Biodiscrimination of Alpha-tocopherol Stereoisomers
in Humans After Oral Administration

This section is compiled by Frank M. Painter, D.C.
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FROM:   Am J Clin Nutr. 1997 (Mar);   65 (3): 785–789 ~ FULL TEXT

Kiyose C, Muramatsu R, Kameyama Y, Ueda T, Igarashi O.

Institute of Environmental Science for Human Life,
Ochanomizu University,
Tokyo, Japan.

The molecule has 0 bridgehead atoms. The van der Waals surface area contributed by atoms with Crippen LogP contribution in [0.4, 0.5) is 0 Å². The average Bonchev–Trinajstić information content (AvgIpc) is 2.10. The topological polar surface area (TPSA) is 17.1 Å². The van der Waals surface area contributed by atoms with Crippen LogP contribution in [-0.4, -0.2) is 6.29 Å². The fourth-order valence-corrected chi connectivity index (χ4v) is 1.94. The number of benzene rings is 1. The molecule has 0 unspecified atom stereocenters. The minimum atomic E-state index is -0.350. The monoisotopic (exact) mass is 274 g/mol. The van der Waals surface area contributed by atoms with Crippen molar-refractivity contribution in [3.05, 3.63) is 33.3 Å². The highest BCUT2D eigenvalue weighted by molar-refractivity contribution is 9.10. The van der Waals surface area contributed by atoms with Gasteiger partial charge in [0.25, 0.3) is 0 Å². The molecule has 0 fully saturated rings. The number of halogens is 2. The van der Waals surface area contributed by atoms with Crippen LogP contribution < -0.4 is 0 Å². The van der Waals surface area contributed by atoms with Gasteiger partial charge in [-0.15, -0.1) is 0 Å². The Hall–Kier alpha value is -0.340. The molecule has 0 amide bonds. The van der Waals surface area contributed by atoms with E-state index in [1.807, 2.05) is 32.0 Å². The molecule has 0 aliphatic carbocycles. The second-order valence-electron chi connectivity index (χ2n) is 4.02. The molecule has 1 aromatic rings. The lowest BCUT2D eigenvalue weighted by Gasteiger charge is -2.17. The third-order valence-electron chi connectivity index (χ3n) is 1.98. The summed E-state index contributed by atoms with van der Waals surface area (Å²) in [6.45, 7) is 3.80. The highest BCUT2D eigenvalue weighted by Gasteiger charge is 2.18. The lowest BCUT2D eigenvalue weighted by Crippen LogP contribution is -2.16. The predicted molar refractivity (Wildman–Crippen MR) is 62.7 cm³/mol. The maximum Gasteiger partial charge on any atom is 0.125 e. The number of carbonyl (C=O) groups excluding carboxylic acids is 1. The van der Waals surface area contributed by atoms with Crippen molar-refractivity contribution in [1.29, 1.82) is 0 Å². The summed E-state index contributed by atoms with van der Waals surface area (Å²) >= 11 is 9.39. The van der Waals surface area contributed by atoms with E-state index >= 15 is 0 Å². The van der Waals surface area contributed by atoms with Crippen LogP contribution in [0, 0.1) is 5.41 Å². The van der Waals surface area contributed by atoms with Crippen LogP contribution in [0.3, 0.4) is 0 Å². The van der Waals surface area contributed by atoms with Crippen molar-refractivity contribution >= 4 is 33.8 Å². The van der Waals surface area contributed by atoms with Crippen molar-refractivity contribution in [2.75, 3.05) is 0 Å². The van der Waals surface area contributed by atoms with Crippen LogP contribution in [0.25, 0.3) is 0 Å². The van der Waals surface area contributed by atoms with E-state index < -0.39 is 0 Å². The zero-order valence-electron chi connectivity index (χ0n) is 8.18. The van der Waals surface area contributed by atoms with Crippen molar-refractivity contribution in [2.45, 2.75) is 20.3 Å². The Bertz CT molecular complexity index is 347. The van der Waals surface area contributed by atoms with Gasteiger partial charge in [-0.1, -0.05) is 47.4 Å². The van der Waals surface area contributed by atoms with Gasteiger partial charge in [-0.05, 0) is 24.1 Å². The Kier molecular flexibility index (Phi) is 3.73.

We investigated changes in the concentrations of the stereoisomers of alpha-tocopherol in serum and lipoproteins in seven normal, healthy women aged 21-37 y who had received oral administration of natural and synthetic alpha-tocopheryl acetate. This study was conducted in three separate periods of 28 d each; there was a 3-mo washout period between each experimental period. During the first period the subjects were administered a daily dose of 100 mg RRR-alpha-tocopherol/d, whereas in the second and third periods 100 mg all-rac-alpha-tocopheryl acetate/d and 300 mg all-rac-alpha-tocopheryl acetate/d were given, respectively. Blood samples were collected 3 d before each treatment and 1, 3, 7, 14, and 28 d after treatment. alpha-Tocopherol stereoisomer concentrations in serum and lipoproteins (very-low-, low-, and high-density lipoproteins) were determined by the chiral HPLC method. The bioavailability of RRR-alpha-tocopherol was greater than that of all-rac-alpha-tocopheryl acetate. When bioavailability was estimated from the increase in the concentration of RRR- or all-rac-alpha-tocopherol in serum, bioavailability of RRR-alpha-tocopherol administered at 100 mg/d was not different from that of all-rac-alpha-tocopheryl acetate administered at 300 mg/d. 2R-Isomers and small amounts of 2S-isomers were detected in the serum lipoproteins of subjects administered all-rac-alpha-tocopheryl acetate.

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